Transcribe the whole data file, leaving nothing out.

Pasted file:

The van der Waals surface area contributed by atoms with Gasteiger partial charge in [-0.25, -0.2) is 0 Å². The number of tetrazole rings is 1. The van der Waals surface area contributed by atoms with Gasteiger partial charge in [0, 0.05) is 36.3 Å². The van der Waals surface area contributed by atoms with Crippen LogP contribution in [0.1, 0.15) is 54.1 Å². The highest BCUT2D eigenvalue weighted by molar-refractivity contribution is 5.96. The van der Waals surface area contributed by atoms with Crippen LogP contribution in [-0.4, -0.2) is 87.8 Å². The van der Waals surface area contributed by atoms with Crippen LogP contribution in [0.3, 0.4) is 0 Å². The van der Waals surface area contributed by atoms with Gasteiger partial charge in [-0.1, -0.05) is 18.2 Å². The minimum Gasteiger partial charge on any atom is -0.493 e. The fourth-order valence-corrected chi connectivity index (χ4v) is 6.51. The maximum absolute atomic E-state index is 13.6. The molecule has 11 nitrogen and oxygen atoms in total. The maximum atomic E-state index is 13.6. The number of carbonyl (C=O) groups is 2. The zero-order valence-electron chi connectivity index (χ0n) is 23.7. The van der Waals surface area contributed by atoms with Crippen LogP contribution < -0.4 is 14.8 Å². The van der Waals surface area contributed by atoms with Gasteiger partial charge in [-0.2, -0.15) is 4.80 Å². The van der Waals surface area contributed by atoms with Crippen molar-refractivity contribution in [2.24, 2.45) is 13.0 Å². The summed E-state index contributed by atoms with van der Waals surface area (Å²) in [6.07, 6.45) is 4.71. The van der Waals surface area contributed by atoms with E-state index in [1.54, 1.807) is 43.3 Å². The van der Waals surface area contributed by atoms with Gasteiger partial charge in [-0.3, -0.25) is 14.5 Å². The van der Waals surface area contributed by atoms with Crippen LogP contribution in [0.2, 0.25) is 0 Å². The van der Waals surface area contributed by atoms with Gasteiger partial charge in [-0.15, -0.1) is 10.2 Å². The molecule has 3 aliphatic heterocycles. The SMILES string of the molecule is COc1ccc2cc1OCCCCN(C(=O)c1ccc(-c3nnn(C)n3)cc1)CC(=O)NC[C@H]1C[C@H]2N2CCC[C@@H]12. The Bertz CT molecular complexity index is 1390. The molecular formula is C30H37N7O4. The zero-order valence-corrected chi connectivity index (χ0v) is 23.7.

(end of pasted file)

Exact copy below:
The van der Waals surface area contributed by atoms with Gasteiger partial charge in [-0.25, -0.2) is 0 Å². The number of tetrazole rings is 1. The van der Waals surface area contributed by atoms with Gasteiger partial charge in [0, 0.05) is 36.3 Å². The van der Waals surface area contributed by atoms with Crippen LogP contribution in [0.1, 0.15) is 54.1 Å². The highest BCUT2D eigenvalue weighted by molar-refractivity contribution is 5.96. The van der Waals surface area contributed by atoms with Crippen LogP contribution in [-0.4, -0.2) is 87.8 Å². The van der Waals surface area contributed by atoms with Crippen LogP contribution in [0.3, 0.4) is 0 Å². The van der Waals surface area contributed by atoms with Gasteiger partial charge in [-0.1, -0.05) is 18.2 Å². The minimum Gasteiger partial charge on any atom is -0.493 e. The fourth-order valence-corrected chi connectivity index (χ4v) is 6.51. The maximum absolute atomic E-state index is 13.6. The molecule has 11 nitrogen and oxygen atoms in total. The maximum atomic E-state index is 13.6. The number of carbonyl (C=O) groups is 2. The zero-order valence-electron chi connectivity index (χ0n) is 23.7. The van der Waals surface area contributed by atoms with Crippen LogP contribution < -0.4 is 14.8 Å². The van der Waals surface area contributed by atoms with Gasteiger partial charge in [-0.2, -0.15) is 4.80 Å². The van der Waals surface area contributed by atoms with Crippen molar-refractivity contribution in [2.24, 2.45) is 13.0 Å². The summed E-state index contributed by atoms with van der Waals surface area (Å²) in [6.07, 6.45) is 4.71. The van der Waals surface area contributed by atoms with E-state index in [1.54, 1.807) is 43.3 Å². The van der Waals surface area contributed by atoms with Gasteiger partial charge in [-0.3, -0.25) is 14.5 Å². The van der Waals surface area contributed by atoms with Crippen LogP contribution in [0.2, 0.25) is 0 Å². The van der Waals surface area contributed by atoms with Gasteiger partial charge in [-0.15, -0.1) is 10.2 Å². The molecule has 3 aliphatic heterocycles. The SMILES string of the molecule is COc1ccc2cc1OCCCCN(C(=O)c1ccc(-c3nnn(C)n3)cc1)CC(=O)NC[C@H]1C[C@H]2N2CCC[C@@H]12. The Bertz CT molecular complexity index is 1390. The molecular formula is C30H37N7O4. The zero-order valence-corrected chi connectivity index (χ0v) is 23.7.